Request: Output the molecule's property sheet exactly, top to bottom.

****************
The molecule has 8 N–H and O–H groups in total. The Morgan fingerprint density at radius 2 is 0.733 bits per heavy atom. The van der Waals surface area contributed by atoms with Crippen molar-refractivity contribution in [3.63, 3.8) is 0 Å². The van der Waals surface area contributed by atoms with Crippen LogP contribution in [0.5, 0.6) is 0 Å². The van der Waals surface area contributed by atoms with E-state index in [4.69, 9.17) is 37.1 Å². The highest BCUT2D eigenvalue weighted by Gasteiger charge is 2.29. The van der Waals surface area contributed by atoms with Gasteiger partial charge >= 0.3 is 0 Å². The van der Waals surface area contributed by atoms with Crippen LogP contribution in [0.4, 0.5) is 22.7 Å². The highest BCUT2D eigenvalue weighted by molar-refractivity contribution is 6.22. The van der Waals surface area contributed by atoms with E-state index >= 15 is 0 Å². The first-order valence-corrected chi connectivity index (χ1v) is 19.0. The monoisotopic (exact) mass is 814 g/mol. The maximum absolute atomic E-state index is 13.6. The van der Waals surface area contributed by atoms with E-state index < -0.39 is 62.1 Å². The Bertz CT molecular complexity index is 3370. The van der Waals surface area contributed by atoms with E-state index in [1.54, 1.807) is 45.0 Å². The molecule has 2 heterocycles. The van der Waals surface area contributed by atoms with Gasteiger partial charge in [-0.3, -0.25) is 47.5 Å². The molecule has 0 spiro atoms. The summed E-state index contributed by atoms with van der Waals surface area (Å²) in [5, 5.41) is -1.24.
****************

The molecule has 8 N–H and O–H groups in total. The Morgan fingerprint density at radius 2 is 0.733 bits per heavy atom. The van der Waals surface area contributed by atoms with Crippen molar-refractivity contribution in [3.63, 3.8) is 0 Å². The van der Waals surface area contributed by atoms with Crippen LogP contribution in [0.5, 0.6) is 0 Å². The van der Waals surface area contributed by atoms with E-state index in [4.69, 9.17) is 37.1 Å². The highest BCUT2D eigenvalue weighted by Gasteiger charge is 2.29. The van der Waals surface area contributed by atoms with Gasteiger partial charge >= 0.3 is 0 Å². The van der Waals surface area contributed by atoms with Crippen LogP contribution in [0.4, 0.5) is 22.7 Å². The highest BCUT2D eigenvalue weighted by molar-refractivity contribution is 6.22. The van der Waals surface area contributed by atoms with E-state index >= 15 is 0 Å². The first-order valence-corrected chi connectivity index (χ1v) is 19.0. The monoisotopic (exact) mass is 814 g/mol. The maximum absolute atomic E-state index is 13.6. The van der Waals surface area contributed by atoms with E-state index < -0.39 is 62.1 Å². The Bertz CT molecular complexity index is 3370. The van der Waals surface area contributed by atoms with E-state index in [1.54, 1.807) is 45.0 Å². The molecule has 2 heterocycles. The van der Waals surface area contributed by atoms with Gasteiger partial charge in [-0.3, -0.25) is 47.5 Å². The molecule has 0 spiro atoms. The summed E-state index contributed by atoms with van der Waals surface area (Å²) in [5, 5.41) is -1.24.